On Thursday, August 26, 2021, the Government Accountability Office (GAO), a congressional watchdog, released a report stating that almost 40% of 401(k) participants do not fully understand the scheme’s fees. For the past ten years, the US Department of Labor has requested sponsors to educate participants about the fees associated with their accounts. Yet, a significant number of participants do not completely understand the fees.
Democrat lawmakers, Sen. Patty Murray of Washington and Rep. Bobby Scott of Virginia had requested the report. Sen. Murray chairs the US Senate Health, Education, Labor, and Pensions Committee, while Rep. Scott chairs the House Committee on Education and Labor.
Scott said the findings of GAO should serve as a wake-up call for the Labor Department and 401(k) participants. He added that the report indicates that the Labor Department must make it compulsory for plan sponsors to give participants full fee disclosures. He added that the disclosures should be easy to understand and that participants should know how the fees affect their contributions.
The report stated that about 87 million employees have 401(k) plans, making the accounts one of the most popular ways people save for retirement. Around 71% of workers in the private sector, and local and state governments received their retirement benefits in March 2020. Of this percentage, 55% had 401(k) accounts.
401(k) participants must understand the effects of administrative and investing fees on their contributions as participants who do not understand them may be adversely affected.
Murray described retirement savings as long-term investments. As such, the Democrat said participants need “clear, complete information.” He added that the report shows that 401(k) participants do not have the needed information to make informed choices about their long-term retirement investments.
What Participants Do Not Understand about 401(k) Fees
For its findings, GAO surveyed 1,000 401(k) participants. The survey included questions that were meant to test participants’ knowledge of the fees. The government watchdog found that many respondents know about the existence of the fees, but they do not completely understand how the fees affect them. Other respondents do not know about the existence of the fees at all. The members of the latter category made up about 64% of respondents. These respondents didn’t know if they were paying any fees or even if the fees even existed.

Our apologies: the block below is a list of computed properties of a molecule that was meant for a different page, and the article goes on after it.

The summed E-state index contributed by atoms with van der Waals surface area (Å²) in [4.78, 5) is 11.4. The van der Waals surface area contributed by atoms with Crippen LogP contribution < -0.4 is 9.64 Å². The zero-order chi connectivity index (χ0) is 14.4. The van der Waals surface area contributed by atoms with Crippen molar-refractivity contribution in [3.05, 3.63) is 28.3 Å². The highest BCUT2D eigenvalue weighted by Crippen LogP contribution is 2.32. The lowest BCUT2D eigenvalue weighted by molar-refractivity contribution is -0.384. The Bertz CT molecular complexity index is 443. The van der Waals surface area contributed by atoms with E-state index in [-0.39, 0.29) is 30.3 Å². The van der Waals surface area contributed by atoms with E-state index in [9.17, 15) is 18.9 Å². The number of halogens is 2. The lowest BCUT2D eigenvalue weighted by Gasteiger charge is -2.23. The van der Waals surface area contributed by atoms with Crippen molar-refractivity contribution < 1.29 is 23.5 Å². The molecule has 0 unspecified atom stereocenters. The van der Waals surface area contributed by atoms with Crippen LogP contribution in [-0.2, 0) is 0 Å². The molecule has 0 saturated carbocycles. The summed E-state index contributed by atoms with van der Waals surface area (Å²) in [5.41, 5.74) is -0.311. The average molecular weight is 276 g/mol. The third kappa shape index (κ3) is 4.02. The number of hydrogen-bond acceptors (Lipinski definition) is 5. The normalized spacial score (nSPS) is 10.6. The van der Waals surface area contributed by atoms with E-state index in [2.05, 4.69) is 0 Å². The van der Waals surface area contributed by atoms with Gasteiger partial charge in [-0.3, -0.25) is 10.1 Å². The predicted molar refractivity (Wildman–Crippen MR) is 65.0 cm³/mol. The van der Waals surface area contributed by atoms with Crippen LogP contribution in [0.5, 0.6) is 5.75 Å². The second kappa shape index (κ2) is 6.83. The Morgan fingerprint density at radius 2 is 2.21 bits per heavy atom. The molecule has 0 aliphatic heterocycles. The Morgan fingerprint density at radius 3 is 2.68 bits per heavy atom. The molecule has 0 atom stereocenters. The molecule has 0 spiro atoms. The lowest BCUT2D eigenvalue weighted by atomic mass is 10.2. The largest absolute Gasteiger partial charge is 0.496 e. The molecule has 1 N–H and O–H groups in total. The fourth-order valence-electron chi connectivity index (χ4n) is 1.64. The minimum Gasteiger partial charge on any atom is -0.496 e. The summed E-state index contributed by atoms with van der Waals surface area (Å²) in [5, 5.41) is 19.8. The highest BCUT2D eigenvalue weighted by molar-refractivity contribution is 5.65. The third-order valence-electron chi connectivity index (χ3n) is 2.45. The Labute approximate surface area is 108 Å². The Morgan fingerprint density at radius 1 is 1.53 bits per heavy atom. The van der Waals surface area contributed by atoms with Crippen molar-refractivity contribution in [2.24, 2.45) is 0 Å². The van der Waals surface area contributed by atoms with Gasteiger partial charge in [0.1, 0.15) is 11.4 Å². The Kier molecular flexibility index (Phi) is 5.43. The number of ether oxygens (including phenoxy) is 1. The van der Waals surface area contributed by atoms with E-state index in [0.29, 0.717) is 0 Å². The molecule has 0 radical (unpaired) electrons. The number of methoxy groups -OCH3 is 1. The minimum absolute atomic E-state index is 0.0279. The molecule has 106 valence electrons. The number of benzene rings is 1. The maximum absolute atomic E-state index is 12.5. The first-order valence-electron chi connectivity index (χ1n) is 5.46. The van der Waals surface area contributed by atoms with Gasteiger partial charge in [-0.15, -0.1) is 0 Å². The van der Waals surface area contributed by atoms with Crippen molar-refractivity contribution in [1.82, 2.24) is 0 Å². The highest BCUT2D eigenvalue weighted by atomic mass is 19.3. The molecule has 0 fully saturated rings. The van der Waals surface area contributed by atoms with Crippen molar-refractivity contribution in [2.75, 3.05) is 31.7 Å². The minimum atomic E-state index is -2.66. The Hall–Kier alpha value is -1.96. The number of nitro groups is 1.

65% of the participants didn’t know how much additional fees they paid on the 401(k) accounts. The government watchdog found that females and savers with less than $1,000 made up a majority of this group. It also discovered that education was a factor. More people with high school diplomas or less also said they do not understand the fees.
“Americans are already struggling to stretch their paychecks and save for retirement,” Chairman Scott stated. “Making fee disclosures more accessible is a common-sense change that will help more people retire with dignity.”
Long-Term Effects on Participants
Employer-sponsored 401(k) plans and any other investment account come with costs. Participants and their employers pay the fees. Some they pay independently and some together. However, participants have to be aware of these fees, or their savings could be adversely affected. In 2006, GAO submitted a report that shows how an increase of 1% could reduce retirement savings by tens of thousands of dollars.
For example, a worker who contributes $20,000 to a 401(k) plan with a 7% return rate and 0.5% fee will have $70,500 after 20 years. If the fee is increased to 1.5%, the worker will have $58,000 at retirement. The 1% fee increase caused a 17% reduction in the worker’s earnings.
GAO made five recommendations to the Labor Department. These recommendations will enhance contributors’ knowledge of the long-term effects of the fees. The recommendations are:
- – The department should enforce the use of a consistent term for asset-based investment fees.
- – It should stipulate the fees in quarterly disclosures.
- – It should educate participants on the long-term effects of the fees.
- – It should add fee benchmarks for in-plan investment options.
- – It should add ticker information for investment options in disclosures.
The department has responded to the committee’s recommendations. It stated that it is unable to enforce the recommendations at the moment but would consider adopting them in the future. The committee, in turn, urged the department to do whatever it can to help the Americans who are saving money.